During the organization’s 127-year existence as a member of the National League, seven starters who had wore the Phillies’ uniform has won the most games in seventeen seasons.
The first Phil to lead the league in wins would be Hall of Famer Grover Cleveland Alexander, who would do so in his rookie season of 1911, winning 28 games. The next Phil to lead the NL in wins would be Tom Seaton, who, in 1913, would lead the league with 27 wins. Alexander would then become the leader in wins for the next four seasons with 27 wins in 1914, 31 wins in 1915, as he help lead the Phils to their first National League pennant, as he performed the first of his two straight triple crown (Wins/ERA/Ks) pitching season as a Phil, 33 wins in 1916, as he performed his second triple crown season, while setting the Phils record for most wins in a season, and 30 wins in 1917. The third Phil to lead the league in victories would be Jumbo Elliott, who did so in a tie for first with Bill Hallahan of the St. Louis Cardinals and Heinie Meine of the Pittsburgh Pirates, who all had 19 wins in 1931. The fourth Phil pitcher to lead the NL in wins would be Hall of Famer Robin Roberts, who would lead the league with 28 victories in 1952, then would be tied for the lead in 1953 with fellow Hall of Famer Warren Spahn of the Milwaukee Braves with 23 wins, then lead the league by himself in both 1954 and 1955 with 23 wins in both years. The fifth Phil starter to lead the NL would be Hall of Famer Steve Carlton, who first lead the NL in his pitching triple crown season of 1972, as he lead the NL with 27 wins, followed by 1977 with 23 victories, then 24 in 1980, as he helped lead the Phils to their first World Series Championship, and finally 1982, when he won 23 starts. The sixth Phil pitcher to lead the league would follow in 1983, as John Denny would lead the league with 19 wins, as he help lead the Phils to their fourth NL pennant. It would be twenty-seven years before the seventh, and presently last, Phil starter would lead the NL in wins, when Roy Halladay led the National League in wins with 21 in 2010.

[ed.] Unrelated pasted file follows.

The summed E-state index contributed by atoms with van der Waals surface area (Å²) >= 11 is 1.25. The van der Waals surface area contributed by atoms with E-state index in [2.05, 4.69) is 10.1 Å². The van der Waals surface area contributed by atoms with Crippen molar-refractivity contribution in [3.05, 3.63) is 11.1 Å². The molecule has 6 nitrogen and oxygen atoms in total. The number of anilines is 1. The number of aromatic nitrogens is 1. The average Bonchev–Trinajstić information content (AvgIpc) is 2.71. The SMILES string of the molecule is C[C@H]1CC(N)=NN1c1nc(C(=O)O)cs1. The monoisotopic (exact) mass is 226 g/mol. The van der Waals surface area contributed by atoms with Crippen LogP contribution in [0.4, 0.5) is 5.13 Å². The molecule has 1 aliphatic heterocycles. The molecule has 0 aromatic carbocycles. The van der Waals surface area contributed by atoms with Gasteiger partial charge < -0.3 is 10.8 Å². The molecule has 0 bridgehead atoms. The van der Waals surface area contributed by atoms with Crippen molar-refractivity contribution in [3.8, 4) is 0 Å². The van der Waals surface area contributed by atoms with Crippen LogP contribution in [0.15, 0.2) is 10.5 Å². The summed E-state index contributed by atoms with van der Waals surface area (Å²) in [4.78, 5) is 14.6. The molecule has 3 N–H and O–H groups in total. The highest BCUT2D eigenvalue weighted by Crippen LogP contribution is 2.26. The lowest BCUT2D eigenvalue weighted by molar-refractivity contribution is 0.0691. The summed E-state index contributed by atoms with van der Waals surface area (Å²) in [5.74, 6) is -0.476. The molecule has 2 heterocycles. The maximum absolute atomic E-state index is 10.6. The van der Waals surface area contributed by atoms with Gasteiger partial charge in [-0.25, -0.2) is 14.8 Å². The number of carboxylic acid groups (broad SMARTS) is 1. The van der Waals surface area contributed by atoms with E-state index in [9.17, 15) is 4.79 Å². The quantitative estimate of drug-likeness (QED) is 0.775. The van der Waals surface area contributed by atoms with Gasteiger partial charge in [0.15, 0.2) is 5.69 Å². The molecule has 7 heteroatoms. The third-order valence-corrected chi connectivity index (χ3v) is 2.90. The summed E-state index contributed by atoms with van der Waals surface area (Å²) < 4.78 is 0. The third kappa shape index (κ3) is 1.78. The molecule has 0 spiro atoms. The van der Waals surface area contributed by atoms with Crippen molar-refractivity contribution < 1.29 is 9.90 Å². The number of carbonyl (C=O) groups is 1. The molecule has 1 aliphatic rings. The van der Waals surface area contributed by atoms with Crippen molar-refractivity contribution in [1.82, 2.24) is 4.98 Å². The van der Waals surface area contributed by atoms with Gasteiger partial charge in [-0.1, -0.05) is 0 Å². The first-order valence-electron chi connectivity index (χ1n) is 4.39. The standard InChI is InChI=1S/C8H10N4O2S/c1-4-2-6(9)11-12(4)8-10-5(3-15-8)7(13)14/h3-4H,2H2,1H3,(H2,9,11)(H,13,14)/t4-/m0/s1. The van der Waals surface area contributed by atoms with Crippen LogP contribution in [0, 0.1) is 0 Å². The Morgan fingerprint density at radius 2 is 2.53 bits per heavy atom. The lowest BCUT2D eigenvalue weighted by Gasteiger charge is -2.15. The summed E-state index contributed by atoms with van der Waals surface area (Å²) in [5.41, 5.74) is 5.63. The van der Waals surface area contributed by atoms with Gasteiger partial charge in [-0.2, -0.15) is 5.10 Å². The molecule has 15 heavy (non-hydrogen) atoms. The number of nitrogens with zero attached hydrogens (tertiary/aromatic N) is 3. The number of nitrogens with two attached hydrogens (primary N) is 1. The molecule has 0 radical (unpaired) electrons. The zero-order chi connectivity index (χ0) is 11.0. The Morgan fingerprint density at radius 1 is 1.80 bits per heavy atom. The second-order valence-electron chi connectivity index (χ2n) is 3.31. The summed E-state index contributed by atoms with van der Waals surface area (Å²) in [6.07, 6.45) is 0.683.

Of the seven Phils to lead the National League in victories, three of them were Hall of Famers (Grover Cleveland Alexander, Robin Roberts and Steve Carlton), with all three of them doing it multiple times. Alexander did it the most, as he won the title five times, with two of them as he won the pitching equivalent of the triple crown, followed by Robin Roberts and Steve Carlton, who have both won the title four times, with Carlton also performing the pitching triple crown. The other four have won it only once. Two of the Phils were tied for the lead in wins when they won the title, Jumbo Elliott in a three-way tie in 1931, and Roberts, when he was tied with Warren Spahn in 1953. Alexander had the most wins, when he won the title with 33 wins in 1916, which is still a team record, while Elliott and John Denny won the title with the least wins as the two recorded only 19 wins in 1931 and 1983, respectively. Phils’ pitchers have led the NL sixteen times in the 20th Century and have, so far, only done it once in the 21st Century.